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How Did They Hide Drugs in 2013?

Alcohol testingDrug smugglers will go to great lengths to get their products into Australia. It seems they will also try equally hard to get drug precursors like ephedrine into the hands of those who need the right supplies to manufacture ice (methamphetamine or crystal meth) and other drugs. That is not surprising given the increase in drug use by Australians. However, it is often surprising what smugglers choose to hide the drugs or drug precursors in as they try to escape detection by customs officials.

 The variety of hiding places and the ingenuity of drug smugglers is a sad commentary for Australia. Smugglers would not risk detection if they thought they would have trouble selling the drugs or if there was not a lot of money to be made by helping people get addicted. What can employers learn from smugglers? They can take note of the fact that people with addictions will attempt to hide their drugs in unusual and unexpected ways. Looking at some of the ways drugs were hid in 2013 is eye-opening and a reminder that due diligence in maintaining a substance free workplace requires a quality drug and alcohol testing program and a good understanding of the level of desperation people reach as they strive to maintain their addictions.

 Vanilla Powder to Steering Wheel Locks

 In October 2013, an enormous shipment from India, containing precursor substances used to manufacture ice, was discovered. This was the second such shipment discovered that month, making Australians wonder how many drugs had made it into the country undetected. The first seizure consisted of vanilla powder that was mixed with pseudoephedrine. A large ephedrine shipment in September, also from India, was hidden in rice. Though the recent shipments are believed to have been initiated by a Canadian-based international crime syndicate, the people arrested most recently when the shipments were confiscated included Australians, Indians, and Canadians, reflecting the global nature of drug smuggling.1

 Putting the ephedrine in vanilla powder is obviously an attempt to hide the illicit substances. The police are not sure if the same syndicate would have manufactured the ice or if it intended only on selling the pseudoephedrine to people running meth labs. Over 18 months, more than two tonnes of drugs or drug precursors were seized. Vanilla powder sounds innocuous and obvious at the same time. However, there have been a number of inventive ways drugs and precursor chemicals have been hidden in an attempt to get them into Australia.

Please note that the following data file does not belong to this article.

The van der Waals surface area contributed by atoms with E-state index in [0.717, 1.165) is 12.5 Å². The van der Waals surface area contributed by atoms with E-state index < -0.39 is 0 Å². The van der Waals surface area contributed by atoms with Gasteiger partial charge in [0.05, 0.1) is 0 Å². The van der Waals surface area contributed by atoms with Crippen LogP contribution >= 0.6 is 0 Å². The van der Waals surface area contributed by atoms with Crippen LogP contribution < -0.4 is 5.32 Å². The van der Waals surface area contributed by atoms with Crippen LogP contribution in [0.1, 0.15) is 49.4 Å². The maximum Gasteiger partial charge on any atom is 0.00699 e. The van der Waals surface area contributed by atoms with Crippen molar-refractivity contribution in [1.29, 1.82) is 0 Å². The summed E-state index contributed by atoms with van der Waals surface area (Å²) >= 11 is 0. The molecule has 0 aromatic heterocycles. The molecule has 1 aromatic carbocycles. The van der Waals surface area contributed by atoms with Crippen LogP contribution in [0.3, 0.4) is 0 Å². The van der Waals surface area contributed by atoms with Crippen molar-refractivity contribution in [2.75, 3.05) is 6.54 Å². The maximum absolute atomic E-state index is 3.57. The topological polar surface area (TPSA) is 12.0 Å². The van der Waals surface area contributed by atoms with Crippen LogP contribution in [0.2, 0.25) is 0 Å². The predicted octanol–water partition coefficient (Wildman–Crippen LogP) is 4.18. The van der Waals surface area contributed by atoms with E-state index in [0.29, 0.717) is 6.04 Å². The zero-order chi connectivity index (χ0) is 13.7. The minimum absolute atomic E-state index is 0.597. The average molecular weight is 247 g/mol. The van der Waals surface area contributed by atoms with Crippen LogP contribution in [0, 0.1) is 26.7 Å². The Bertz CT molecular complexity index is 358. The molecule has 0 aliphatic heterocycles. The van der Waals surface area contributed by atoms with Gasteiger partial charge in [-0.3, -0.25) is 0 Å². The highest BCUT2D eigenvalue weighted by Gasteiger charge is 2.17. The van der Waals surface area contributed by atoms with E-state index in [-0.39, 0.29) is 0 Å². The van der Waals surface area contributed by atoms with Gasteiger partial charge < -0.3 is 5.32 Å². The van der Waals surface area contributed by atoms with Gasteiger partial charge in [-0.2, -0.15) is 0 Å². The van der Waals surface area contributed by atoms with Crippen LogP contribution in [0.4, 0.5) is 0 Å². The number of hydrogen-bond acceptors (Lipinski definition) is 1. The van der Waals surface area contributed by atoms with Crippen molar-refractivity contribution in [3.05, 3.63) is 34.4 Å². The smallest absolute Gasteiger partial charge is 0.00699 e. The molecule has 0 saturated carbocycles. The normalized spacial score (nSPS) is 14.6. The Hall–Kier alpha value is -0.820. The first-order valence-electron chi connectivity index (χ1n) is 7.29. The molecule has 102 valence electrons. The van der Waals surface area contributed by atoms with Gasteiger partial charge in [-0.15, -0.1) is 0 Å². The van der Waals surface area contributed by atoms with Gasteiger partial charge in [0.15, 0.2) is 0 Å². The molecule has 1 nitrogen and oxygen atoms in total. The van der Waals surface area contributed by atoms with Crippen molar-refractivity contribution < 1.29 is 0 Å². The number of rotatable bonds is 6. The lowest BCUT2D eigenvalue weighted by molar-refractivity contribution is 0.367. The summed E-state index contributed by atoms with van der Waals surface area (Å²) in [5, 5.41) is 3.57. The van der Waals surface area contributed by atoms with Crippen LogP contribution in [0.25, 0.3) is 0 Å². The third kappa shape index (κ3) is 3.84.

The Australian Customs and Border Protection Service could undoubtedly tell some interesting stories about drug smuggling. In 2013, the desperate attempts to hide drugs led to the use of unusual items. The agents found drugs in artificial flower arrangements, a baby’s pram, a fax machine, a coffee machine, suitcases, and in shipments of bolt cutters, bathroom titles, and much more. Ephedrine was found hidden in steering wheel locks in consignment shipments coming from Ireland, China, India, and Hong Kong.2

 Desk Drawers to Coffee Cans

 Large, legitimate manufacturers and imports/exporters have learned from these busts and perform their own security checks to ensure workers do not add anything to shipments that could get employers into trouble. However, all employers should be aware of the fact that workers determined to smuggle drugs into the workplace or to use drugs whilst working, will go to equally great, though smaller, efforts to hide the drugs. They have been hidden behind desk drawers, in empty fluid cans, in cans filled with coffee, computers, supplies orders, customer shipments, and so on. Awareness and knowledge are two of the most powerful tools for maintaining a substance free workplace, and the random drug and alcohol testing program contributes to increasing both.

 No one knows what 2014 will bring in the way of innovative drug smuggling efforts. What is known is that the more successful Australian federal officials are at catching these illicit shipments, the more creative smugglers get. Australian employers need to ensure their drug and alcohol policy is regularly updated and that the testing program uses high quality supplies and screening services. They also need to stay alert for new drug trends and smuggling strategies.

 Mediscreen (mediscreen.net.au) is a NATA accredited onsite drug and alcohol collecting agent and screening service offering technologically current equipment, supplies, and procedures. Employers serious about maintaining a substance free workplace will find Mediscreen’s services to be invaluable to their efforts.

References

  1. Nino Bucci. Indian chemicals seized in ice raid. (2013, October 13). Retrieved December 28, 2013 from The Canberra Times: http://bit.ly/1eEd0Du
  2. Deadlier than ever: Welcome to the ice age. (13 Nov 2013). Retrieved December 28, 2013 from News.com.au: http://bit.ly/1jjTcZG.
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